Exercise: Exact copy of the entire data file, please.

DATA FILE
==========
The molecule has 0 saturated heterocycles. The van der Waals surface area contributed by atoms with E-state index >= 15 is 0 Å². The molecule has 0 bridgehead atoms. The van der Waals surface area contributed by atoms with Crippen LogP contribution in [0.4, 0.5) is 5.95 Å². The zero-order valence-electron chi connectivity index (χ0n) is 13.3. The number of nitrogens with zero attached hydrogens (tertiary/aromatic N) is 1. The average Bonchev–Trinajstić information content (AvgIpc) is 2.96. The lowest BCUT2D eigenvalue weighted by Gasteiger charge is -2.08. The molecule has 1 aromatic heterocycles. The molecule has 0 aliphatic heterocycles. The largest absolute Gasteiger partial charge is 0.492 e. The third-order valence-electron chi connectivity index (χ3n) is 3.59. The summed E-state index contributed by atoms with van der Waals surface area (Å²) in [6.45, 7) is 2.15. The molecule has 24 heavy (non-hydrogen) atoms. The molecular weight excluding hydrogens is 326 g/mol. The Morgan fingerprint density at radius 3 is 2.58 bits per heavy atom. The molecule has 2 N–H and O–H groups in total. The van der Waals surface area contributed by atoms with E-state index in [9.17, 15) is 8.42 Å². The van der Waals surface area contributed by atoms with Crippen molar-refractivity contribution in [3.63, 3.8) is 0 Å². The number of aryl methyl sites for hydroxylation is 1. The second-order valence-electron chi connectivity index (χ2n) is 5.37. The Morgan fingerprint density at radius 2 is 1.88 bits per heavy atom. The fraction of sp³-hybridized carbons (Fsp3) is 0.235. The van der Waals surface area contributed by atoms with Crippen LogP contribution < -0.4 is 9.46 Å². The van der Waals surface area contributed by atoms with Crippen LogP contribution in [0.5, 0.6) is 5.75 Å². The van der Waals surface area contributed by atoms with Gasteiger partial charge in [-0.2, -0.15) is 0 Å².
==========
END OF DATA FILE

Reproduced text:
The molecule has 0 saturated heterocycles. The van der Waals surface area contributed by atoms with E-state index >= 15 is 0 Å². The molecule has 0 bridgehead atoms. The van der Waals surface area contributed by atoms with Crippen LogP contribution in [0.4, 0.5) is 5.95 Å². The zero-order valence-electron chi connectivity index (χ0n) is 13.3. The number of nitrogens with zero attached hydrogens (tertiary/aromatic N) is 1. The average Bonchev–Trinajstić information content (AvgIpc) is 2.96. The lowest BCUT2D eigenvalue weighted by Gasteiger charge is -2.08. The molecule has 1 aromatic heterocycles. The molecule has 0 aliphatic heterocycles. The largest absolute Gasteiger partial charge is 0.492 e. The third-order valence-electron chi connectivity index (χ3n) is 3.59. The summed E-state index contributed by atoms with van der Waals surface area (Å²) in [6.45, 7) is 2.15. The molecule has 24 heavy (non-hydrogen) atoms. The molecular weight excluding hydrogens is 326 g/mol. The Morgan fingerprint density at radius 3 is 2.58 bits per heavy atom. The molecule has 2 N–H and O–H groups in total. The van der Waals surface area contributed by atoms with E-state index in [9.17, 15) is 8.42 Å². The van der Waals surface area contributed by atoms with Crippen molar-refractivity contribution in [3.63, 3.8) is 0 Å². The number of aryl methyl sites for hydroxylation is 1. The second-order valence-electron chi connectivity index (χ2n) is 5.37. The Morgan fingerprint density at radius 2 is 1.88 bits per heavy atom. The fraction of sp³-hybridized carbons (Fsp3) is 0.235. The van der Waals surface area contributed by atoms with Crippen LogP contribution < -0.4 is 9.46 Å². The van der Waals surface area contributed by atoms with Crippen LogP contribution in [0.5, 0.6) is 5.75 Å². The van der Waals surface area contributed by atoms with Gasteiger partial charge in [-0.2, -0.15) is 0 Å².